A presidential bioethics commission will meet in Washington, D.C. this week to discuss a shameful chapter in American history -- the medical experiments by U.S. government doctors on disabled people and prison inmates.
The experiments occurred from the 1940s-1960s. Most of the studies were not reported by the media, while others were reported as promising new treatments for disease, ignoring how the developments were made.
The Associated Press reviewed old press clippings and medical journals and found 40 such studies, complete with pictures.
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Prison 'volunteers': In this 1966 picture, medical administrator Solomon McBride questions a clearly marked subject at Holmesburg Prison, Philadelphia. Questions have been rasied about whether inmates were coerced
Infect and observe: An army doctor watches as malaria-carrying mosquitoes bite the stomach of inmate Richard Knickerbockers, serving 10 to 14 years, in Stateville in 1945
The experiments included giving hepatitis to mental patients in Connecticut, squirting a pandemic flu virus up the noses of prisoners in Maryland, and injecting cancer cells into chronically ill people at a New York hospital.
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Arthur Caplan, director of the University of Pennsylvania's Center for Bioethics, said, "'When you give somebody a disease, even by the standards of their time, you really cross the key ethical norm of the profession."
However, at the time many prominent researchers felt it was legitimate to experiment on people who did not have full rights in society -- people like prisoners, mental patients or the poor blacks.
The most famous, already-made-public incident involving such experiments was the Tuskegee syphilis study, where U.S. health officials tracked 600 black men in Alabama who already had syphilis, but didn't give them adequate treatment even after penicillin became available.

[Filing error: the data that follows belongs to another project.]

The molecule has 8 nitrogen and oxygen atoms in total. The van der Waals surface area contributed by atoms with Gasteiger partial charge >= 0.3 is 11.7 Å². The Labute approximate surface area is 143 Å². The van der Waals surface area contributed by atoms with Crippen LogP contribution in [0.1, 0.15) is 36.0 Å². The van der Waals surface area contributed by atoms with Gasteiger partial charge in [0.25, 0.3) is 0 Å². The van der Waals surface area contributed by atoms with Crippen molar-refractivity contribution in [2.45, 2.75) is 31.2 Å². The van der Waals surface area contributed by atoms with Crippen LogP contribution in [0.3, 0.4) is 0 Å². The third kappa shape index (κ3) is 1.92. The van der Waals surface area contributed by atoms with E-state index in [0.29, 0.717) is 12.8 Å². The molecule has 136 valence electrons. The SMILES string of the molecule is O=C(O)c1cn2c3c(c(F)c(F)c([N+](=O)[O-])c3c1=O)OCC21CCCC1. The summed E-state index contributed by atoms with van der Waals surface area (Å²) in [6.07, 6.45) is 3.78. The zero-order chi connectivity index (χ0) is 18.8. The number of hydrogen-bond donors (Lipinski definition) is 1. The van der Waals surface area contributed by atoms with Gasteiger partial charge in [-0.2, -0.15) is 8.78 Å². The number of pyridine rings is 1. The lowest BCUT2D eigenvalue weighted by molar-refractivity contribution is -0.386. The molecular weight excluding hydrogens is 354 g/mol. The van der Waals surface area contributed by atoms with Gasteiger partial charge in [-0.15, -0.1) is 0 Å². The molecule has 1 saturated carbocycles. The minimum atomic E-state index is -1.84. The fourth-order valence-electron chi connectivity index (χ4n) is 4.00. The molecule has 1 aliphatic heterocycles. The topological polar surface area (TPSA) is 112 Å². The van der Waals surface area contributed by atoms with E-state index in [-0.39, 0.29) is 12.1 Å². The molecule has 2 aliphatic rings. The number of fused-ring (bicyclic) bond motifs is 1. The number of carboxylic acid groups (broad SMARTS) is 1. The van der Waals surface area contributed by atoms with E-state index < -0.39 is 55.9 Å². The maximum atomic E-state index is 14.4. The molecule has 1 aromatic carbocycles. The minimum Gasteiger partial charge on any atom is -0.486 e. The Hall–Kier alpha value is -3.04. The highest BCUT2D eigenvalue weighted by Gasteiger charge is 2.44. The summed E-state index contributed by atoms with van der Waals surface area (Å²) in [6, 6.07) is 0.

According to the AP, here are just a few of the cases it found:
-- A federally funded study begun in 1942 injected experimental flu vaccine in male patients at a state insane asylum in Ypsilanti, Michigan, then exposed them to flu several months later. Some of the men weren't able to describe their symptoms, raising serious questions about how well they understood what was being done to them.
-- In federally funded studies in the 1940s, noted researcher Dr. W. Paul Havens Jnr exposed men to hepatitis in a series of experiments, including one using patients from mental institutions in Middletown and Norwich, Connecticut.
-- Researchers in the mid-1940s studied the transmission of a deadly stomach bug by having young men swallow unfiltered fecal matter. The study was conducted at the New York State Vocational Institution, a reformatory prison in West Coxsackie. The point was to see how well the disease spread through ingestion.
-- A University of Minnesota study in the late 1940s injected 11 public service employee volunteers with malaria, then starved them for five days. Some were also subjected to hard labor. Then they were treated for malarial fevers with quinine sulfate.
-- For a study in 1957, when the Asian flu pandemic was spreading, federal researchers sprayed the virus in the noses of 23 inmates at Patuxent prison in Jessup, Md., to compare their reactions to those of 32 virus-exposed inmates who had been given a new vaccine.
-- Government researchers in the 1950s tried to infect about two dozen volunteering prison inmates with gonorrhea using two different methods in an experiment at a federal prison in Atlanta. But the researchers noted their methods weren't comparable to how men normally got infected -- by having sex with an infected partner. Too late for the men they had already infected.